Deals of the year 1999: Trend-setting and ground-breaking
In 1999, the European single currency brought with it a flourishing new market in corporate bonds for a range of different quality issuers. The dollar bond market also thrived on a diet of jumbo global offerings. Syndicated loans integrated ever more closely with the capital markets to deliver huge amounts to acquisitive companies. Equity markets saw the first ever pan-European retail deal and the US markets were innovative as ever. Brian Caplen, Antony Currie, Peter Lee, David Shirreff and Marcus Walker profile the deals of 1999.
Car giant carves its yield curve
Deals: $2 billion 10-year Eurobond, $1.5 billion five-year Eurobond, $1 billion FRN
Date: August 161999
Bookrunners: Credit Suisse First Boston, Salomon Smith Barney
With its $4.5 billion three-tranche financing in August, DaimlerChrysler firmly put itself on the map as a newly merged entity. This was the second-biggest industrial company debt offering of all time.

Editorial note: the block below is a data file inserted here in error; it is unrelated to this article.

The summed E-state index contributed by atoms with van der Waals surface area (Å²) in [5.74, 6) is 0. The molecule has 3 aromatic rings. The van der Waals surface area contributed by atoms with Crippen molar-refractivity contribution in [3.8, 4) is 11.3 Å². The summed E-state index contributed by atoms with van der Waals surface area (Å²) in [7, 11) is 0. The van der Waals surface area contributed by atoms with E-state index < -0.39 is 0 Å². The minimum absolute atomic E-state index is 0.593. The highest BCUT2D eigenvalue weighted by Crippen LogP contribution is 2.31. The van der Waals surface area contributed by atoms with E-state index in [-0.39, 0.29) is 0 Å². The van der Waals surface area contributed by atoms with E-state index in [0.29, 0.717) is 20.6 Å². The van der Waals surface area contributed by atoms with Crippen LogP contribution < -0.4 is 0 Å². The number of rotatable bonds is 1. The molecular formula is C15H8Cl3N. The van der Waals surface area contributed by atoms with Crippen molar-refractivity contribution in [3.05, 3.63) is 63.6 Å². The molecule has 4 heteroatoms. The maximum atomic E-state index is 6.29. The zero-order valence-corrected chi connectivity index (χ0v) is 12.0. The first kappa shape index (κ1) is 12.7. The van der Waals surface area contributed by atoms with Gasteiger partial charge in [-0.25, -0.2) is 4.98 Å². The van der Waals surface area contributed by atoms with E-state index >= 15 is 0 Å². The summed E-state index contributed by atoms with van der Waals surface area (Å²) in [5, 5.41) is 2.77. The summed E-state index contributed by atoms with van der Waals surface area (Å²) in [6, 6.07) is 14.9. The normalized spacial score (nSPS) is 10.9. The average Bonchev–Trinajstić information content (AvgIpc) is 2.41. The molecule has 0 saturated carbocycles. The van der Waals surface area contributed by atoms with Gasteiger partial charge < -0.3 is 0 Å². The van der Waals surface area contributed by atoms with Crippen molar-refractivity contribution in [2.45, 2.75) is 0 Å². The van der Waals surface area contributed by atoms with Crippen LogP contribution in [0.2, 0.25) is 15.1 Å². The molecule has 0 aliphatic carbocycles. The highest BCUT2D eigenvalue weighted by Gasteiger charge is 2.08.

And it was done at an awkward moment, bang in the middle of the holiday season when Argentina was looking decidedly shaky too. "DaimlerChrysler wanted to do it before the US Federal Reserve's open market committee [FOMC] meeting," says Andrew Brownfield, managing director at Credit Suisse First Boston, which was joint bookrunner with Salomon Smith Barney.
It was an "unprecedented marketing effort on the ground for that time of year", Brownfield adds.
DaimlerChrysler's aim was to set a benchmark yield curve at three different maturities: six months, with a $1 billion floating-rate note, priced over three-month Libor; and five and 10 years with fixed-rate tranches of $1.5 billion and $2 billion respectively. With three points on the yield curve established, and one hopes a liquid secondary market, DaimlerChrysler should be able to launch new financing deals in future at the most advantageous point of the curve.